•           Hold and move the characters: Parents often tell us that their child “plays” with stuffed animals, but in actuality the play often entails swinging it around or chewing on the tail instead of moving it and personifying it. Other times, the child is talking to us (“I’m a monkey. Can I have a banana?”) but the monkey is on its lap and not part of the conversation, let along interacting with our character. Use hand-over-hand practice to show your child how to make the characters face your character and simulate walking. When the character talks, move it slightly. If it’s a puppet, open and close the mouth. Body position and physical orientation/proximity to others modeled by toys is another super way to reinforce these concepts and role-play!

    Work on back and forth dialogue between characters: Put out some play food. Your character announces, “Boy I’m hungry!”. Here’s where you can help your child learn to respond. In the beginning, it can be as simple as giving your character something to eat. Model saying, “Here’s a banana!” or simply, “!” Silently handing the food is a start, but the goal here is to pair the play with talking. Your character thanks his character, “Wow, thanks! I love bananas!”  Your character can wonder out loud. “I am looking for the horse…” Work on having your child listen and respond/react to what your character is saying rather than moving away and silently amusing himself with the toys.

    Repetitive play scenarios are ok, but…

    Your child may want to repeat play dialogues and plots over and over. That is all right in the beginning. Go with it. It is predictable and comfortable, and the nature of play is it should be enjoyable. But for every time you repeat a play scenario (e.g., “the birthday party” or “You get sick and go to the doctor”) you will want to make sure you keep pushing the envelope to also include a new one so it does not get bogged down into a very rote exercise. In other words, if your child already knows what your character is going to do and say every time, listening goes out the window and when an actual child comes over to play and doesn’t follow the “script” your child may fuss or not be able to have the necessary flexibility to make the playing work.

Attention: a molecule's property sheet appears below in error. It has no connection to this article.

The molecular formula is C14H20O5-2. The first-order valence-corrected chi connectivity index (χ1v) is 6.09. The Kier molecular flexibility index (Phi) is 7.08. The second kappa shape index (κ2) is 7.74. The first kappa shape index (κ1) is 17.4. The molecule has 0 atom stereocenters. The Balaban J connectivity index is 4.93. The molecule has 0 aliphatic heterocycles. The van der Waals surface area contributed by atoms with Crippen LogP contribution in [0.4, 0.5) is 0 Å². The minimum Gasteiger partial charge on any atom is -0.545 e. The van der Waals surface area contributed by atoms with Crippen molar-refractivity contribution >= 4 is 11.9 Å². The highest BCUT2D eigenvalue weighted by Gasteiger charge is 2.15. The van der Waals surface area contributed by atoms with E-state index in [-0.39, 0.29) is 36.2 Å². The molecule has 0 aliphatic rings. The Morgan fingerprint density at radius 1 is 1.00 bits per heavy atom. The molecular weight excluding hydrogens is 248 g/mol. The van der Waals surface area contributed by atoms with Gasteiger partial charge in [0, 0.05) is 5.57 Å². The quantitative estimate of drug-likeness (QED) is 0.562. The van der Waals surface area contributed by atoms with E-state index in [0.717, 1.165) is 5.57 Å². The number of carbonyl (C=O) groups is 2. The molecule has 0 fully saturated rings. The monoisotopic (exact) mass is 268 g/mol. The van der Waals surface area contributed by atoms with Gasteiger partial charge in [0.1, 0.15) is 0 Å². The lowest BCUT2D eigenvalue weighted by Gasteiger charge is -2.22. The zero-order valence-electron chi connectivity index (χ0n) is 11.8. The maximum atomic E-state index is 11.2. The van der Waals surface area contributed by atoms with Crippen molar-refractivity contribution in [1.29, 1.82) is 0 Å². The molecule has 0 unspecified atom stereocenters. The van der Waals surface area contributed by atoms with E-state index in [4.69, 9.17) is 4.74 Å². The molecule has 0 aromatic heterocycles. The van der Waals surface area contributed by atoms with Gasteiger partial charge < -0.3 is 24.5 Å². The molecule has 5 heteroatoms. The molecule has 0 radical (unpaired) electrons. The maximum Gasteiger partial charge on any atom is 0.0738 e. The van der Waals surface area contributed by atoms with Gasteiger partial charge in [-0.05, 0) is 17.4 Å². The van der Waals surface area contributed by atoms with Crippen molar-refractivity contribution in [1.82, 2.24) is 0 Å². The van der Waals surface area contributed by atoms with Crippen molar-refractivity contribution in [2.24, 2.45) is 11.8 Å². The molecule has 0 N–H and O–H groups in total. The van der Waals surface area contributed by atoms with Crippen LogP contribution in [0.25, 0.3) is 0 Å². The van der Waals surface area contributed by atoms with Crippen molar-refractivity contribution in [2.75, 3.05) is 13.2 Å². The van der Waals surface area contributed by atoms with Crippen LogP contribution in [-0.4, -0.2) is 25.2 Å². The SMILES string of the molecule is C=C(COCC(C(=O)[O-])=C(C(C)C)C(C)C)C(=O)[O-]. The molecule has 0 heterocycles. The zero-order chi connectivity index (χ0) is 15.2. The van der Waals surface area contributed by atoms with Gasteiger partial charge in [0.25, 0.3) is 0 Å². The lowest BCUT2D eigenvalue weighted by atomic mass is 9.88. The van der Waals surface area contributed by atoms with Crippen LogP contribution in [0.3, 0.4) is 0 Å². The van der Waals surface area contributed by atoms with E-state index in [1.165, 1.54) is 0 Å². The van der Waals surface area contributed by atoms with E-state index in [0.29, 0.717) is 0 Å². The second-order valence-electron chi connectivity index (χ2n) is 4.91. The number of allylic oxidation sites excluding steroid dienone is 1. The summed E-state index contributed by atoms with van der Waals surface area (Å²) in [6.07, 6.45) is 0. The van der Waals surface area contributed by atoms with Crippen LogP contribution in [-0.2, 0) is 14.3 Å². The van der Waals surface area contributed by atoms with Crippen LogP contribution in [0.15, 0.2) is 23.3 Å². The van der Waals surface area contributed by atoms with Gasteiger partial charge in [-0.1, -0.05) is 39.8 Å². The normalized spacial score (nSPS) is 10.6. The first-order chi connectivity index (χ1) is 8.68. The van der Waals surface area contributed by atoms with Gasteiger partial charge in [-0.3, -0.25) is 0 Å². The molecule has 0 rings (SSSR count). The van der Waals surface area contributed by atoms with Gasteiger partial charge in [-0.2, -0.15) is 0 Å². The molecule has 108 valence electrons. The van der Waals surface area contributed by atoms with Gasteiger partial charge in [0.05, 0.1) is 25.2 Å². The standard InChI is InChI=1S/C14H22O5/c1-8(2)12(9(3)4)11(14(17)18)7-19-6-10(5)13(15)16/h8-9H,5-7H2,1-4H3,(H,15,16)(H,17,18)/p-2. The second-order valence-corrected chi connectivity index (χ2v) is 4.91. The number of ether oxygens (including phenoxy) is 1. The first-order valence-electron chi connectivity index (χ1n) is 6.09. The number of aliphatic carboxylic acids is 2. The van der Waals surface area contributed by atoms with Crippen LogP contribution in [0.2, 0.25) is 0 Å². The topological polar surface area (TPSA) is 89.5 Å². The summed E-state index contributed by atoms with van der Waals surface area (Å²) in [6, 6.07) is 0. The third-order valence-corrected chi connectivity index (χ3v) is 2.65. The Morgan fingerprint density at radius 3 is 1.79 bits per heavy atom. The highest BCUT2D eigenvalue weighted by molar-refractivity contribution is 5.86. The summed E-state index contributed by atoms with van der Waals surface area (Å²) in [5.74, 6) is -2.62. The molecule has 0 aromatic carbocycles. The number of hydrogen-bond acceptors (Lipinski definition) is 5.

Suggestion: Stay away from vehicles such as trains, cars, and buses if possible in the beginning because it is often hard for children to integrate them into the stories without abandoning the characters and getting overly focused on the vehicles. So for our purposes in facilitating imaginative play, try to avoid them in the beginning.

    Work backwards if needed!

    If your child is not quite ready for interactive play and talking, consider taking a little step back and strengthening the foundations of more basic play skills. One of my favorite supports for this is a terrific video series: Start with Volume 1 and work your way through the series. This video series helps support the language that might go with routine play/toys. The children will watch it over and over, and it gives the important repetition that is needed and sometimes too hard for us to find the time to do.

    Remember that play time creates many opportunities for building your child’s speech. With practice, you can turn your everyday interactions with your child into learning experiences.


    Patti Hamaguchi, M.A., CCC-SLP is a licensed speech-language pathologist and the Director at Hamaguchi & Associates Pediatric Speech-Language Pathologists Inc., (Cupertino) and the CEO of Hamaguchi Apps for Speech, Language & Auditory Development. She is the author of Childhood Speech, Language & Listening Problems: What Every Parent Should Know, A Meta- cognitive Program for Treating Auditory Processing Problems, and It’s Time to Listen.